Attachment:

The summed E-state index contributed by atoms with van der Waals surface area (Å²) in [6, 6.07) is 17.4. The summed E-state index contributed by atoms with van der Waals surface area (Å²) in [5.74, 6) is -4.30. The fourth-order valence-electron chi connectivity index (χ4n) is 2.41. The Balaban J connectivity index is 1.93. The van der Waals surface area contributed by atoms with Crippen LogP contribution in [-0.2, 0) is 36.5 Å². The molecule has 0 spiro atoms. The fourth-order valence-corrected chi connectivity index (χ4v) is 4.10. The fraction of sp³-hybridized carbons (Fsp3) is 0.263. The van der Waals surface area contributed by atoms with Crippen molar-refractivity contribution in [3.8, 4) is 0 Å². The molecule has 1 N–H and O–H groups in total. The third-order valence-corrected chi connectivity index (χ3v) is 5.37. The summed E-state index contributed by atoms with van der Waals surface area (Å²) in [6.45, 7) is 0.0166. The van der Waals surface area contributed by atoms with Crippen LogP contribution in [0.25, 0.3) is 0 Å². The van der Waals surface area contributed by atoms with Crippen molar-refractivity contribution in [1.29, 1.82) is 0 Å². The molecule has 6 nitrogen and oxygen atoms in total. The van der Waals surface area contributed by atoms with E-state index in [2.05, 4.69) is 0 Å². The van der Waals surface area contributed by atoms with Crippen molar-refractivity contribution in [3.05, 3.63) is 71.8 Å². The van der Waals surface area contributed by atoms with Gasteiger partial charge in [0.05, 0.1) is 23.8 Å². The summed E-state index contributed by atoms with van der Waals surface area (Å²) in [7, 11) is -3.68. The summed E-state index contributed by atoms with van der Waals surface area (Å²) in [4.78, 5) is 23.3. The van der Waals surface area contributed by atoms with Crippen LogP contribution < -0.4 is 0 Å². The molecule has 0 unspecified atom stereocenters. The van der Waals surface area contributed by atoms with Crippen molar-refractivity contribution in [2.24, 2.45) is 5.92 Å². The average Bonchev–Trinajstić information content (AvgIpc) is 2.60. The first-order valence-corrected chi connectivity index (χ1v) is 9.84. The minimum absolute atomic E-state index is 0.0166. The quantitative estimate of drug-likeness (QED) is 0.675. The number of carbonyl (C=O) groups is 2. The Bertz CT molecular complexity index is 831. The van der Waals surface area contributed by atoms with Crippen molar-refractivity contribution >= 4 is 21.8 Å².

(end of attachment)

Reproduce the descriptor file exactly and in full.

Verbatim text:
The summed E-state index contributed by atoms with van der Waals surface area (Å²) in [6, 6.07) is 17.4. The summed E-state index contributed by atoms with van der Waals surface area (Å²) in [5.74, 6) is -4.30. The fourth-order valence-electron chi connectivity index (χ4n) is 2.41. The Balaban J connectivity index is 1.93. The van der Waals surface area contributed by atoms with Crippen LogP contribution in [-0.2, 0) is 36.5 Å². The molecule has 0 spiro atoms. The fourth-order valence-corrected chi connectivity index (χ4v) is 4.10. The fraction of sp³-hybridized carbons (Fsp3) is 0.263. The van der Waals surface area contributed by atoms with Crippen molar-refractivity contribution in [3.8, 4) is 0 Å². The molecule has 1 N–H and O–H groups in total. The third-order valence-corrected chi connectivity index (χ3v) is 5.37. The summed E-state index contributed by atoms with van der Waals surface area (Å²) in [6.45, 7) is 0.0166. The van der Waals surface area contributed by atoms with Crippen LogP contribution in [0.25, 0.3) is 0 Å². The van der Waals surface area contributed by atoms with Crippen molar-refractivity contribution in [1.29, 1.82) is 0 Å². The molecule has 6 nitrogen and oxygen atoms in total. The van der Waals surface area contributed by atoms with E-state index in [2.05, 4.69) is 0 Å². The van der Waals surface area contributed by atoms with Crippen molar-refractivity contribution in [3.05, 3.63) is 71.8 Å². The van der Waals surface area contributed by atoms with Gasteiger partial charge in [0.05, 0.1) is 23.8 Å². The summed E-state index contributed by atoms with van der Waals surface area (Å²) in [7, 11) is -3.68. The summed E-state index contributed by atoms with van der Waals surface area (Å²) in [4.78, 5) is 23.3. The van der Waals surface area contributed by atoms with Crippen LogP contribution < -0.4 is 0 Å². The molecule has 0 unspecified atom stereocenters. The van der Waals surface area contributed by atoms with Crippen molar-refractivity contribution in [2.24, 2.45) is 5.92 Å². The average Bonchev–Trinajstić information content (AvgIpc) is 2.60. The first-order valence-corrected chi connectivity index (χ1v) is 9.84. The minimum absolute atomic E-state index is 0.0166. The quantitative estimate of drug-likeness (QED) is 0.675. The number of carbonyl (C=O) groups is 2. The Bertz CT molecular complexity index is 831. The van der Waals surface area contributed by atoms with Crippen molar-refractivity contribution >= 4 is 21.8 Å².